Beyond the Metropolis: Second Cities and Modern Life in Interwar Japan

By Louise Young | Go to book overview

TWO
The Ideology of the Metropolis

One of the most striking effects of Japan’s modernization project of the late nineteenth century was the rising prominence and increasing centrality of Tokyo within the new national space. By the 1920s, Meiji government policies of national developmentalism pursued since the 1870s had built Tokyo up and transformed it into the control room for nationwide political parties, the seat of national government and apex of administrative hierarchies, the clearinghouse for the financial industry, the heart of the national transportation grid, a locus of industry and a major concentration of population, and the main portal to the outside world. These policies increased Tokyo’s centrality in cultural ways as well, as it became a center of higher education, the high arts, the publishing industry, and the mass media.

In a material sense, these economic, political, and cultural institutions and networks concentrated power and resources in the capital, producing and reproducing its centrality. But just as significant, people came to think of Tokyo as the first among cities: they believed it to be the largest, the best, the foremost, the fastest, the most advanced. And because nothing succeeds like success, this faith in Tokyo as number one augmented the capital’s capacity to attract still more economic, cultural, and political resources. In other words, belief in Tokyo as the center had a power-effect, which reinforced and reproduced its centrality. It is this combination of material and ideological forces that I highlight by the term Tokyo-centrism.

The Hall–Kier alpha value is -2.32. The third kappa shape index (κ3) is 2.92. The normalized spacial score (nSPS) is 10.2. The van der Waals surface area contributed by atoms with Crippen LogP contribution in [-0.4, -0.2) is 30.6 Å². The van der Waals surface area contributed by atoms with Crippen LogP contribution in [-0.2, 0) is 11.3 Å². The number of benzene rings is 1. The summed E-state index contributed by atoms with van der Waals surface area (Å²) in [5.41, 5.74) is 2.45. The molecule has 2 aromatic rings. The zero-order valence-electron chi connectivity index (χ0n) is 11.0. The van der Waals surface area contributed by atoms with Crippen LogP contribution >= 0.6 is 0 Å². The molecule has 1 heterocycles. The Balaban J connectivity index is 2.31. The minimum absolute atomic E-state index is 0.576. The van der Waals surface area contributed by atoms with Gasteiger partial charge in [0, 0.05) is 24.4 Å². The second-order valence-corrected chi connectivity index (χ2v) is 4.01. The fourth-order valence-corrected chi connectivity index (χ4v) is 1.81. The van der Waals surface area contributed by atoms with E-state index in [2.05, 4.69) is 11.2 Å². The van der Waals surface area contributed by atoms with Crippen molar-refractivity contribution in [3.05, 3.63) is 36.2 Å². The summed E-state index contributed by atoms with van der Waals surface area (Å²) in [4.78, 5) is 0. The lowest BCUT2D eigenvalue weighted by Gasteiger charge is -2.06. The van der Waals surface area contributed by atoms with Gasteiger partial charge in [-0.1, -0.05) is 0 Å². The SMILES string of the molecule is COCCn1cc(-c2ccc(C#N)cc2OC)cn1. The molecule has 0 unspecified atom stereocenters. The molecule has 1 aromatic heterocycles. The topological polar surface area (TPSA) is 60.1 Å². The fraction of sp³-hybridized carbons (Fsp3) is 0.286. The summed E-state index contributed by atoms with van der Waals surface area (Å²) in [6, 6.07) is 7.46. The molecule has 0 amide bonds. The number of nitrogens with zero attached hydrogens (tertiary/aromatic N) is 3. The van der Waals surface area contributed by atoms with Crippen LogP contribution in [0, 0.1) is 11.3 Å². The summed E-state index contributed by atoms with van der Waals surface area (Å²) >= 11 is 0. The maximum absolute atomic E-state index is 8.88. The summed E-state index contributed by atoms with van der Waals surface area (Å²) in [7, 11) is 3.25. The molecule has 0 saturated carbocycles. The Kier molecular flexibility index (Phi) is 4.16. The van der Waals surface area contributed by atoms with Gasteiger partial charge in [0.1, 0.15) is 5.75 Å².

Intellectuals, the literati in particular, stood at the heart of this process. Literary production in the early twentieth century was concerned, overwhelmingly, with everyday life. Because their depictions of life in the metropolis, in the provincial town, and in the rural village critically shaped urban and rural imaginaries, writers occupied a central role in the

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Beyond the Metropolis: Second Cities and Modern Life in Interwar Japan
Table of contents

Table of contents

  • Title Page iii
  • Contents vii
  • Illustrations ix
  • Acknowledgments xi
  • Part One - Contexts 1
  • Introduction - Urbanism and Japanese Modern 3
  • One - World War One and the City Idea 15
  • Part Two - Geo-Power and Urban-Centrism 35
  • Two - The Ideology of the Metropolis 37
  • Three - Colonizing the Country 83
  • Part Three - Modern Times and the City Idea 139
  • Four - The Past in the Present 141
  • Five - The Cult of the New 188
  • Epilogue - Urbanism and Twentieth-Century Japan 240
  • Notes 259
  • Bibliography 287
  • Index 297
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